In 2012, Hong Kong was named as the most livable city of the world by the Economist Magazine in 2014, while the Umbrella Movement was happening in the city, Hong Kong was also named as the most inspiring city by the Good Magazine. As a social design research lab set up at the largest design school in Asia, we are interested to research resources for the city’s livability as well as the creativity of its citizens through design and its impact to new design practice.

Recently, providing subsidised homes for young people is one of the key social issues in Hong Kong, which was highlighted at our Chief Executive’s policy address. This workshop will kick-start with a unique experience for design students from the Zurich University about the typical social housing unit in Hong Kong, the 36.8m2 unit, in an abstract way. Thus, the team members will partner with HKDI students who are the representatives of Hong Kong youth to codesign the “dream village” on the public/communal spaces at the Hong Kong Design Institute. Expected outcome will be a video documentation of the design performance by European and local young people. Through the participation of different design disciplines, different representations of future dense-living space sharing between young people will be performed to explore how to age together.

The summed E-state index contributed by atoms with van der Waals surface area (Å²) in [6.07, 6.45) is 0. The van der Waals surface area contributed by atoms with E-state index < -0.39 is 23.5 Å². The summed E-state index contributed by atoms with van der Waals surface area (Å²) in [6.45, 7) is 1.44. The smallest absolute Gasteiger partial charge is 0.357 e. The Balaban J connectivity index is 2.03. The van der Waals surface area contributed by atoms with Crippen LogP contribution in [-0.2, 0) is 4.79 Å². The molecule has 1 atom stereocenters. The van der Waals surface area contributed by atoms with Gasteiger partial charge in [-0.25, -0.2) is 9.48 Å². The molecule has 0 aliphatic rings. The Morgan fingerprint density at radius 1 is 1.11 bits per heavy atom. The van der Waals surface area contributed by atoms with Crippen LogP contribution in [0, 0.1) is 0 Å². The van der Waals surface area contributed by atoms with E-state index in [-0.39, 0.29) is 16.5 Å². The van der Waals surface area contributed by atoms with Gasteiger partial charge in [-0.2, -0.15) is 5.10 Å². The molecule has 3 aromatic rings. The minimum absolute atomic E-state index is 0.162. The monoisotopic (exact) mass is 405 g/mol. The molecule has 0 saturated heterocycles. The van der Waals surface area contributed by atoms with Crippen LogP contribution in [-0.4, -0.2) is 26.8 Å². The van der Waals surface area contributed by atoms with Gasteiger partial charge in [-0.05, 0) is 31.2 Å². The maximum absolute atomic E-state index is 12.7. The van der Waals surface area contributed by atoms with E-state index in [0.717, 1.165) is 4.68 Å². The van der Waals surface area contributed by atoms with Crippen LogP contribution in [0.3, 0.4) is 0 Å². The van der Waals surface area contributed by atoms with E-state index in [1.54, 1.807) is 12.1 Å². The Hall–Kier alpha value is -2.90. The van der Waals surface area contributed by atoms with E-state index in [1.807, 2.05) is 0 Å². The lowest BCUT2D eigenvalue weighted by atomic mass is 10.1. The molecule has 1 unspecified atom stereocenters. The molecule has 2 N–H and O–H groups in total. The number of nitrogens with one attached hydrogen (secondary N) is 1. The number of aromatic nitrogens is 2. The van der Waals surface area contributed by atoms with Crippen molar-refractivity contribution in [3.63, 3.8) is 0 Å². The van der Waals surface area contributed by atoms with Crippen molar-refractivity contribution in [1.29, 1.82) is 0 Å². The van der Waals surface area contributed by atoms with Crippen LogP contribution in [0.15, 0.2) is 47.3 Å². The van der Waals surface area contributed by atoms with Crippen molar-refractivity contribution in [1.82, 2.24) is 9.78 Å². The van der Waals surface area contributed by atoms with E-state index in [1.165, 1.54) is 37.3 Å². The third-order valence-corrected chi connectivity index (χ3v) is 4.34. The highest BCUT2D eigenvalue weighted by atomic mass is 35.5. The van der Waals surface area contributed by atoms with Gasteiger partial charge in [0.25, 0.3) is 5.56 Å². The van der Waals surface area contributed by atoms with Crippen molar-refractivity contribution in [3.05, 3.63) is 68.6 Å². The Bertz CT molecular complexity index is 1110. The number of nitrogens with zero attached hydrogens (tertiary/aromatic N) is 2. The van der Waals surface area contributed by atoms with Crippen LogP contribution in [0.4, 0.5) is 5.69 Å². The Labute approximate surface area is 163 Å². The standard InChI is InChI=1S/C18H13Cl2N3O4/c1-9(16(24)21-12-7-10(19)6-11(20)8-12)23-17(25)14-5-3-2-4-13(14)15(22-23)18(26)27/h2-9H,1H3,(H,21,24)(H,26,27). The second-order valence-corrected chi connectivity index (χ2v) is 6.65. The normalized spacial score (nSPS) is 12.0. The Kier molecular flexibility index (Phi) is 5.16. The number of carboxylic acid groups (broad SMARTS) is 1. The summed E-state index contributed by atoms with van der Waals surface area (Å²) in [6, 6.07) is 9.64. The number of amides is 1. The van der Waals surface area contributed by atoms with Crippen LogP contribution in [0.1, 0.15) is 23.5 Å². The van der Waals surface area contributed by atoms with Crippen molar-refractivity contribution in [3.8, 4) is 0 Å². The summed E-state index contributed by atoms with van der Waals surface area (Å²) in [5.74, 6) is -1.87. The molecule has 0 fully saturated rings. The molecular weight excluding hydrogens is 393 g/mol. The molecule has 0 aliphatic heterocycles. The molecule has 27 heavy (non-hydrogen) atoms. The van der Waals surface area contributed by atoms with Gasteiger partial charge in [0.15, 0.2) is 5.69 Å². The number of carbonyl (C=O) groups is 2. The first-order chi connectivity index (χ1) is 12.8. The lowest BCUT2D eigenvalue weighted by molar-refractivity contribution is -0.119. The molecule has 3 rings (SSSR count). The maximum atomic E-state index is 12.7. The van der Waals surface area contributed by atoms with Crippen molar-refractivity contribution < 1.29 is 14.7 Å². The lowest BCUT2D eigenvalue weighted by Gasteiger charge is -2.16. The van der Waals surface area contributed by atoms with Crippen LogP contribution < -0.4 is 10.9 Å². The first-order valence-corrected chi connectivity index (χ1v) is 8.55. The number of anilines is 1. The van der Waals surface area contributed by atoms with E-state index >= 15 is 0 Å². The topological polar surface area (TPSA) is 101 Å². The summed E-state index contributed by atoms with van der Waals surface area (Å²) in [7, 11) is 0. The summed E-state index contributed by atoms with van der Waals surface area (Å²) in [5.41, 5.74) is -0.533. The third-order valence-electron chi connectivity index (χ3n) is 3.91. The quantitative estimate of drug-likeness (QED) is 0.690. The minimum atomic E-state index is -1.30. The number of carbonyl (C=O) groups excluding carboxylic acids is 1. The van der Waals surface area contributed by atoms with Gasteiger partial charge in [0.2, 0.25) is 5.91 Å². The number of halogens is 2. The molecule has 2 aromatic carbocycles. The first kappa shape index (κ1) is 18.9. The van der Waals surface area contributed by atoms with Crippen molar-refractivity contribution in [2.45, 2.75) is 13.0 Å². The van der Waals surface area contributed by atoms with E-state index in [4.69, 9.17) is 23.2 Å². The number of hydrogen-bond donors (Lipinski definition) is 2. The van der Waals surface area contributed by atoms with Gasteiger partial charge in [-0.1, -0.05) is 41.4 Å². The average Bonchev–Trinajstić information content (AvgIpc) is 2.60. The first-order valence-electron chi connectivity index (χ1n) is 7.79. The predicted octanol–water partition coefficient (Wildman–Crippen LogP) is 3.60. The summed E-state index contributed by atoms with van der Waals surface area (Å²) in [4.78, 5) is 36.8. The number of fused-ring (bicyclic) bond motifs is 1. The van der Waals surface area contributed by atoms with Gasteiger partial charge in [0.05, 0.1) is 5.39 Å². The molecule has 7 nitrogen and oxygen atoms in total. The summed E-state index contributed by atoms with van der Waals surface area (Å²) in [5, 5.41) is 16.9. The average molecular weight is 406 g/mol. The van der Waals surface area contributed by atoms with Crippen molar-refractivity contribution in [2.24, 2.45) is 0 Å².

Geraldine Borio – architect, Parallel Labs Hong Kong.

“As a newcomer to a city all the senses are open. We wanted to benefit of that and by extracting one sense see, how the students could interrupt the daily life of the people.”

Caroline Wuethrich – architect, Parallel Labs Hong Kong.